VN: Looking back at the race now, do you regret not trying to go with him?
CVV: Do I kick myself for not going with him, sure, but I am not the only one. Could I have gone with him? Yes, I could of.
VN: There was a lot of chatter that the Schleck brothers were riding against Sastre that day, but did you see anything to indicate that?
CVV: We all attacked each other and we were making it difficult on each other, but Frank and Andy, they weren’t doing anything. They were marking the attacks, marking the wheels and then sitting up, disrupting the rhythm. They were amazing teammates that day, especially when you consider the horsepower those two had that day. Andy could have won the stage that day, but he was holding back, he wasn’t going anywhere. The gap was growing and no one was going to help each other. No one wanted to work too much and then be left with their pants down when another big move came. Cadel was the one who took the initiative in the end by himself, but by then, it was too little, too late.
VN: What was the biggest lesson you learned last year in the Tour?
CVV: Just having more confidence in myself in a couple of key stages. Maybe I should have attacked at Hautacam or dared to go with Carlos. I learned not to have as much hesitation, to be more confident. Yet at the same time, you don’t want to go over your limits. To make it through a Tour like that, if you can not go over your limits, recover, have strength to be there in the key moments, that really pays dividends.
VN: The 2009 route is interesting in that it’s hard at both the first week and the final week, so there’s not one part of the race that you can aim to peak, how will you approach the Tour?
CVV: There’s not going to be any peaking this year. You have to be able to take some time out of people in some key stages. If you come in too late to form, you’ll be playing too much catch up. And if you come in too hot, you might get caught with your guard down later. It should be a great race to watch, with a lot of jersey changes, attacks. I think it’s going to be pretty exciting.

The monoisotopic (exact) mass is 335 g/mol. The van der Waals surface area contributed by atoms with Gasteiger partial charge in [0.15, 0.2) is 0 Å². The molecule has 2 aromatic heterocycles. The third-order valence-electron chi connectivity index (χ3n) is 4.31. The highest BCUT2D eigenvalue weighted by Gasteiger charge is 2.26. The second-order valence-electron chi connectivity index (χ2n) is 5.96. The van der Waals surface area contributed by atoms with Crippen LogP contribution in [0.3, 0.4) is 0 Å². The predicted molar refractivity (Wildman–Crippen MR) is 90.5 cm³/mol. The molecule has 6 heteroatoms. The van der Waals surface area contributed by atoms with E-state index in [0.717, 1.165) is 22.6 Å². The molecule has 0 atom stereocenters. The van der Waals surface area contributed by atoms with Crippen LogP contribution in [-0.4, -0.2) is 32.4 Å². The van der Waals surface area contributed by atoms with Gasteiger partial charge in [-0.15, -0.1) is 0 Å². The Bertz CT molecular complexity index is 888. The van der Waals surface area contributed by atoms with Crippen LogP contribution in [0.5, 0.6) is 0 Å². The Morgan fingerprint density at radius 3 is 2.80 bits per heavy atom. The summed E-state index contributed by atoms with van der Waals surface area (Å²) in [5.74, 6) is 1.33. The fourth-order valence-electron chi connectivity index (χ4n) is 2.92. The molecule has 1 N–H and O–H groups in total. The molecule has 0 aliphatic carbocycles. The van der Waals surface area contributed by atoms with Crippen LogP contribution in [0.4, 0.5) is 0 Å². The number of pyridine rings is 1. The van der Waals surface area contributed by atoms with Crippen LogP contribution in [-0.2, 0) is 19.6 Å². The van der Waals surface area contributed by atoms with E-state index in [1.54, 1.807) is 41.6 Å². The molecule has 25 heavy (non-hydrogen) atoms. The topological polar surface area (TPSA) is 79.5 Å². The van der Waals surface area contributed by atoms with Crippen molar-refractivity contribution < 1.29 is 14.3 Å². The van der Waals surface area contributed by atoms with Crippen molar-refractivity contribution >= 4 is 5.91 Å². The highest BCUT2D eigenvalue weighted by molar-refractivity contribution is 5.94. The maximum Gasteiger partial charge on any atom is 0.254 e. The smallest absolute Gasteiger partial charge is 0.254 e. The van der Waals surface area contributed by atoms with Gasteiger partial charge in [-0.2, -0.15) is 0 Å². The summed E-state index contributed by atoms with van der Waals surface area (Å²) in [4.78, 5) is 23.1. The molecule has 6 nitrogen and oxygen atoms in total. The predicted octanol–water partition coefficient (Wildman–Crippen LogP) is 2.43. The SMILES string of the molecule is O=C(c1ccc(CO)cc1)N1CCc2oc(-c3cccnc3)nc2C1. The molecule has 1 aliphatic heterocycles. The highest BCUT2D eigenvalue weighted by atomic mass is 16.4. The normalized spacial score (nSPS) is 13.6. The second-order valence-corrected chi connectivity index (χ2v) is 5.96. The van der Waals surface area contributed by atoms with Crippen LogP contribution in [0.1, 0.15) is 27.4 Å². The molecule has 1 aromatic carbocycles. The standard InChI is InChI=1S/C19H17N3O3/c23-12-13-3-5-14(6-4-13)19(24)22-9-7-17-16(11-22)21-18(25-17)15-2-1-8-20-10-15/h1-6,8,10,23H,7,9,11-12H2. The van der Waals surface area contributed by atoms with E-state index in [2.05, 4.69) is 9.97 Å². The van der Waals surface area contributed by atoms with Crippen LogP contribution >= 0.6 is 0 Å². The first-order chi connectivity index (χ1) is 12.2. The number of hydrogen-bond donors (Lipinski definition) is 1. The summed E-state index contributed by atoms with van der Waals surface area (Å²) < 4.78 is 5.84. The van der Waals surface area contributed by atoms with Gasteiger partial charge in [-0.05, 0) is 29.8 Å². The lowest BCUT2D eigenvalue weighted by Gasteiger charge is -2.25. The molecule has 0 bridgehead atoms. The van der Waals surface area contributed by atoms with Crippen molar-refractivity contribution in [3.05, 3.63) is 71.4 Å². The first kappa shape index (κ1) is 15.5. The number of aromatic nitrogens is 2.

VN: Have you changed anything in your training to prepare especially for the 2009 Tour?
CVV: Not really. I’ve been working a little more on my climbing, but right now I’m training to get ready for the Giro and win the team time trial. It’s silly for me now to think about how I am going to race Mont Ventoux.
VN: How will the presence of a dominant team like Astana change the Tour?
CVV: I think it will definitely change the equation of the race a lot. With a team as strong as they look on paper, Astana will be at the front pulling a lot. That’s what Saxo Bank was doing last year to a certain extent, even more so with Astana this year. Having a team like that in the can and cannot work to your advantage.
VN: What are your expectations of Armstrong in the Tour?
CVV: The last time I saw him was about 10km before he crashed at Castilla y León and I haven’t spoken to him since. He’s looking very fit and I have no reason to doubt about what he’s doing. After winning the Tour seven times, you cannot count out Lance. Let’s get through the Giro first, then we’ll see what Lance can and wants to do at that point at time.
VN: You were his teammate, how surprised were you when you heard about his comeback?
CVV: I was very surprised, I didn’t expect that at all. But once you saw how excited he was and how happy he was racing and training again, how psyched he was to race CrossVegas, then it made sense. He just loves the camaraderie, loves pushing himself, loves racing.